Bra Luki brings dignity to funeral business

Stock photo.
Stock photo.
Image: 123rf/dolgachov

The other day I bumped into businessman Albert Tlhloloe at Keywest Mall in Krugersdorp. Tlholoe is 72 years old and still going strong. He is a fitness fanatic and runs marathons, including famous ones like  Comrades, Two Oceans and Soweto marathons.

Bra Luki, as we fondly call him, runs a funeral parlour in Kagiso. He has been in this industry for more than 40 years, taking over after the passing of his father. Under his leadership, the business has grown.

Tlhloloe Funeral Parlour was the first in Munsieville and Kagiso – both townships are more than 100 years old, with the former being the oldest. The Tlholoe family has been in this industry for more than 60 years.

The funeral parlour business has mushroomed in our community and country. In almost every corner, there is a mortuary. But some mortuaries are not legit and the authorities (including inspectors) are doing nothing about it. What's new?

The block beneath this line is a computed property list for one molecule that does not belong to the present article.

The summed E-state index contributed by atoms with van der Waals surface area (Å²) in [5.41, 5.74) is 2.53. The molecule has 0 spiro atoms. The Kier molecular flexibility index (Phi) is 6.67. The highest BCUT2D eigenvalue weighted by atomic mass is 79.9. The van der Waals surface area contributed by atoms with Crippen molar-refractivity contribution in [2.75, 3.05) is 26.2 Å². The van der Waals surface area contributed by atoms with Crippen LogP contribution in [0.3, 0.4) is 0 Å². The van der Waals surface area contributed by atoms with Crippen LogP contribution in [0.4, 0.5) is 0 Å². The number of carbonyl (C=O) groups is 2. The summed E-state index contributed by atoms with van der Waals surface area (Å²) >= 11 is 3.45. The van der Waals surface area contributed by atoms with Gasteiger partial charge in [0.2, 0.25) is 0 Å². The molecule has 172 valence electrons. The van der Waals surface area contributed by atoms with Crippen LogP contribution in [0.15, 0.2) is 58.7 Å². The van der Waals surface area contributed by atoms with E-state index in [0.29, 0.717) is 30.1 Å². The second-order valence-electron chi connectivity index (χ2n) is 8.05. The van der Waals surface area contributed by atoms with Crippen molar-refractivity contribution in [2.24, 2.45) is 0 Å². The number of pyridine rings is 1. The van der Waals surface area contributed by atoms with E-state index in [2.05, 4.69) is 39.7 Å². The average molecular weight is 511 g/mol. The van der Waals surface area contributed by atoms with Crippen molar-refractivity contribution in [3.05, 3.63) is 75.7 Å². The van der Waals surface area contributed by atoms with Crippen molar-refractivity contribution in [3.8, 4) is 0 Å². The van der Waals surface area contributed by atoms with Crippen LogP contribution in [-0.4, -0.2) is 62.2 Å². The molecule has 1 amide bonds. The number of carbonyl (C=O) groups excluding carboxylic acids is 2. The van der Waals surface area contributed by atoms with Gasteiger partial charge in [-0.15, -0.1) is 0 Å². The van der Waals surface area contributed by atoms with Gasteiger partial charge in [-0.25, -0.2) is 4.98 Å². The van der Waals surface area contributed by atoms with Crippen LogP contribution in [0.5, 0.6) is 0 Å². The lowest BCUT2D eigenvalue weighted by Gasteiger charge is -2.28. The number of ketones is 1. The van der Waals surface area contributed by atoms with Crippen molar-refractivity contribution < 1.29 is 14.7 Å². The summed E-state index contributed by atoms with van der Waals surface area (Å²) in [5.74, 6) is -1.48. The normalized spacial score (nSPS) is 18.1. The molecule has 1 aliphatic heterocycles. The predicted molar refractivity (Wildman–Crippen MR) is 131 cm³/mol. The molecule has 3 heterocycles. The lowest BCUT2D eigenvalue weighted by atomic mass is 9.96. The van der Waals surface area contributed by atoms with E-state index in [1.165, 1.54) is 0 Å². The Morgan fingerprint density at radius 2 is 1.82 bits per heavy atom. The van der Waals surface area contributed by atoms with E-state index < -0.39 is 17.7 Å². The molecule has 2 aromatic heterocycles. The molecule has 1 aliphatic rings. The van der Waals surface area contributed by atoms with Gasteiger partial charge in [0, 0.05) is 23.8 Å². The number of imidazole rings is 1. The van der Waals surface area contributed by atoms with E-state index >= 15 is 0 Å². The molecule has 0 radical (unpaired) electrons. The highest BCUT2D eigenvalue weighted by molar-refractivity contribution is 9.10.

Tlhloloe has business experience and offers a good customer experience to his clients. With his easy-going character, he makes everyone feel at home. He also treats his clients with respect and dignity. Add to that: he is honest. Hence, he is still in business.

His excellent customer service has lured customers from afar, including neighbouring countries such as Swaziland, Zimbabwe and Botswana.

Lastly, Bra Luki has done a lot for the community. He has helped many poor families bury their loved ones for free or at reduced rates. He has also supported poor but deserving students financially. Not only that, he also supports the township economy. In my book, that is ubuntu personified.

Thabile Mange, Mogale City

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